At every conference we have been pointing out that you have made commitments but have not kept them. We will also do it in this (COP 26). It was part of our earlier conversations with Alok Sharma (COP26 president) and it will be part of our future conversations as well.

With the lapsing of safeguard duty imposed on solar cells, modules and inverters, will it not create an opportunity for developers to import till the basic custom duty on cells and modules is imposed from 1 April?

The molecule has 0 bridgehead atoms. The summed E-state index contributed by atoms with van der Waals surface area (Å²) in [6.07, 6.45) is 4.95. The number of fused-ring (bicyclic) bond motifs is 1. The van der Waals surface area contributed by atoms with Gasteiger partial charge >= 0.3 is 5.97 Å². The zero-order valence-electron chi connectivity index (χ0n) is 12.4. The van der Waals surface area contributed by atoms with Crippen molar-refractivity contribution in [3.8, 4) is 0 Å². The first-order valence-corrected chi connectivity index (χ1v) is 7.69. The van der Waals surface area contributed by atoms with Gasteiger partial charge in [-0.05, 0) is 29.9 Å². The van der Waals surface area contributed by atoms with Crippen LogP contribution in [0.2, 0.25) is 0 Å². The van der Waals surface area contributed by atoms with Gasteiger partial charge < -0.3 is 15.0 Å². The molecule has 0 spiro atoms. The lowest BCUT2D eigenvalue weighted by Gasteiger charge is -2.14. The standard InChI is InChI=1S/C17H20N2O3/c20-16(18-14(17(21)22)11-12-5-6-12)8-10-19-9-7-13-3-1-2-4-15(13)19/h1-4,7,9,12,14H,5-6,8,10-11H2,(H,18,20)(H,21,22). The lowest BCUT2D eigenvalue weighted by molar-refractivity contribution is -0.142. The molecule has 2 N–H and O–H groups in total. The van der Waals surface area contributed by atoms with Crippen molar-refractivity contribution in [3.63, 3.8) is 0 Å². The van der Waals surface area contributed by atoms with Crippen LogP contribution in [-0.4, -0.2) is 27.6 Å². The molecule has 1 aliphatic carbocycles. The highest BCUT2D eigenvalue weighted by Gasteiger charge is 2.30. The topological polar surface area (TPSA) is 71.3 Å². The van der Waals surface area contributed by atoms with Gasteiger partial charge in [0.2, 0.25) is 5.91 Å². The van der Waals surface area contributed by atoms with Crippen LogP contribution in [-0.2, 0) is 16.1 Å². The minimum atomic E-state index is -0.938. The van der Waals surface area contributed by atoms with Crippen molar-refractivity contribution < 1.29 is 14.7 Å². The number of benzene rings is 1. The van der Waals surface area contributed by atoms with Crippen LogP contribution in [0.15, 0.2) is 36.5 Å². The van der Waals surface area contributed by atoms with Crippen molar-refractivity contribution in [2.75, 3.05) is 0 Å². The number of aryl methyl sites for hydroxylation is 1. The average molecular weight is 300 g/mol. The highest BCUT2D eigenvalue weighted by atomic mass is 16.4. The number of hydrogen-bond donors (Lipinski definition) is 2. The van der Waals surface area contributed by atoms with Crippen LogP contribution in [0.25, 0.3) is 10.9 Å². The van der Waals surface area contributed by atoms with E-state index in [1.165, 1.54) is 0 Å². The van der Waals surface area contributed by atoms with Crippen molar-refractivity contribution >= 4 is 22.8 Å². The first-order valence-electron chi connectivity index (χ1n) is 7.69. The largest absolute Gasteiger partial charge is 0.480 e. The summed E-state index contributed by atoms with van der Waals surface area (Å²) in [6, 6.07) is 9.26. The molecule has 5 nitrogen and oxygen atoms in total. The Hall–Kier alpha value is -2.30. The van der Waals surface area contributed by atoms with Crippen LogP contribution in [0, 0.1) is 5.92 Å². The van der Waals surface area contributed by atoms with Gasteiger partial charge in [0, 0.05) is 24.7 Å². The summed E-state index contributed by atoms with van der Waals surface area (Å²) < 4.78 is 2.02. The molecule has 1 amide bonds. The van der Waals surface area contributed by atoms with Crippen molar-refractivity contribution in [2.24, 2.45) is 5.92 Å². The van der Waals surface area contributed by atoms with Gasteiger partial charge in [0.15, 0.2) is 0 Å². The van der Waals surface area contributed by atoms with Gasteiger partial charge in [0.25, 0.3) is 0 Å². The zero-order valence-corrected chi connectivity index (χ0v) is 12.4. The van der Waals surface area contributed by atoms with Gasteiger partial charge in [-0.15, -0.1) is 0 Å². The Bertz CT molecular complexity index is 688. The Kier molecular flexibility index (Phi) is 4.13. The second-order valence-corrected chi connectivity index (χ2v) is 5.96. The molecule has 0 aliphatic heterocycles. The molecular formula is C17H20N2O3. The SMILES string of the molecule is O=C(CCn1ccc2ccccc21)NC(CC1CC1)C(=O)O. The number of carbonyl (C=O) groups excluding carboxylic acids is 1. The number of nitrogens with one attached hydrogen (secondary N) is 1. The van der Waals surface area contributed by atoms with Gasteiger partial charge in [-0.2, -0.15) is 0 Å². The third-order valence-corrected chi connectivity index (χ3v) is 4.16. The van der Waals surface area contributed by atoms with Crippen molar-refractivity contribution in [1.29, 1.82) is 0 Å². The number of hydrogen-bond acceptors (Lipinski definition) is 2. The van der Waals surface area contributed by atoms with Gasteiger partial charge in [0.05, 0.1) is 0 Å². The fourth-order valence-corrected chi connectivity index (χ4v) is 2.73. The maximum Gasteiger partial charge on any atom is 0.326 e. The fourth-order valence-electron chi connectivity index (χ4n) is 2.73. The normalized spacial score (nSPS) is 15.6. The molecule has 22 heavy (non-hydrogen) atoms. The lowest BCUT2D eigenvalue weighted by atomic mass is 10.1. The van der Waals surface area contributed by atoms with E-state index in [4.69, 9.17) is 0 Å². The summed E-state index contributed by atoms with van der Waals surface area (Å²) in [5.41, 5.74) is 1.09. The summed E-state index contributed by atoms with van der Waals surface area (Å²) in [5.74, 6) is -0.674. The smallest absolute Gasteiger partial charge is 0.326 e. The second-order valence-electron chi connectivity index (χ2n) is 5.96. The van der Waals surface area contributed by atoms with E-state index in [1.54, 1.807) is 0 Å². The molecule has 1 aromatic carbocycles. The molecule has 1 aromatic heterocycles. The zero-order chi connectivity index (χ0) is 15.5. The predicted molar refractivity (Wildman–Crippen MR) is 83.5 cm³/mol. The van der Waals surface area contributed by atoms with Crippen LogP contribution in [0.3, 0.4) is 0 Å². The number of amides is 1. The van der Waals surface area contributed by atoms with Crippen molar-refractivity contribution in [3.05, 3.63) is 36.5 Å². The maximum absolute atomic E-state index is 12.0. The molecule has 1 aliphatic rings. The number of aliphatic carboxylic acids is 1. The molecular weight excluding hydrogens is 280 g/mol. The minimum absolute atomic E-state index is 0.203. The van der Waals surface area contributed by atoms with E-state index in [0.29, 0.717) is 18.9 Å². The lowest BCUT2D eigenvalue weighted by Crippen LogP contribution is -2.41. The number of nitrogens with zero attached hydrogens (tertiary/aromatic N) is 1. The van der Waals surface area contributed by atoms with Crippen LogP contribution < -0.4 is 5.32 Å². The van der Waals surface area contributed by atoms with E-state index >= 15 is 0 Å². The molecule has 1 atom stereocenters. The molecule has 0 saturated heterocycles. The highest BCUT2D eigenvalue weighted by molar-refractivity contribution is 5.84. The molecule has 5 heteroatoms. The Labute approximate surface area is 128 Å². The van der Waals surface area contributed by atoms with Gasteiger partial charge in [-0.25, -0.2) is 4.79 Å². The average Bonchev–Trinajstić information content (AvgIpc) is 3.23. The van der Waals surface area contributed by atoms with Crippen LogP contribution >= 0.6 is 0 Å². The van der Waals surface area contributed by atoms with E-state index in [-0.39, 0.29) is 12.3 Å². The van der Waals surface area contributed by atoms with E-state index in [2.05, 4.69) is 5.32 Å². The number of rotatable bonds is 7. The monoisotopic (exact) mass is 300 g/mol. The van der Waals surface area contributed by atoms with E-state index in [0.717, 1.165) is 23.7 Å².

It won’t help because we have an approved list of models and manufacturers (ALMM) that applies to virtually everything, every bid. If you want government assistance in any form, for example free transmission, it's government assistance. So it has to be Made in India. Otherwise you will not qualify. It won’t help because we have this approved list of models and manufacturers (ALMM) and ALMM applies to virtually everything, every bid. If you want government assistance in any form, for example free transmission—its government assistance. So, it has to be Made in India otherwise you will not qualify.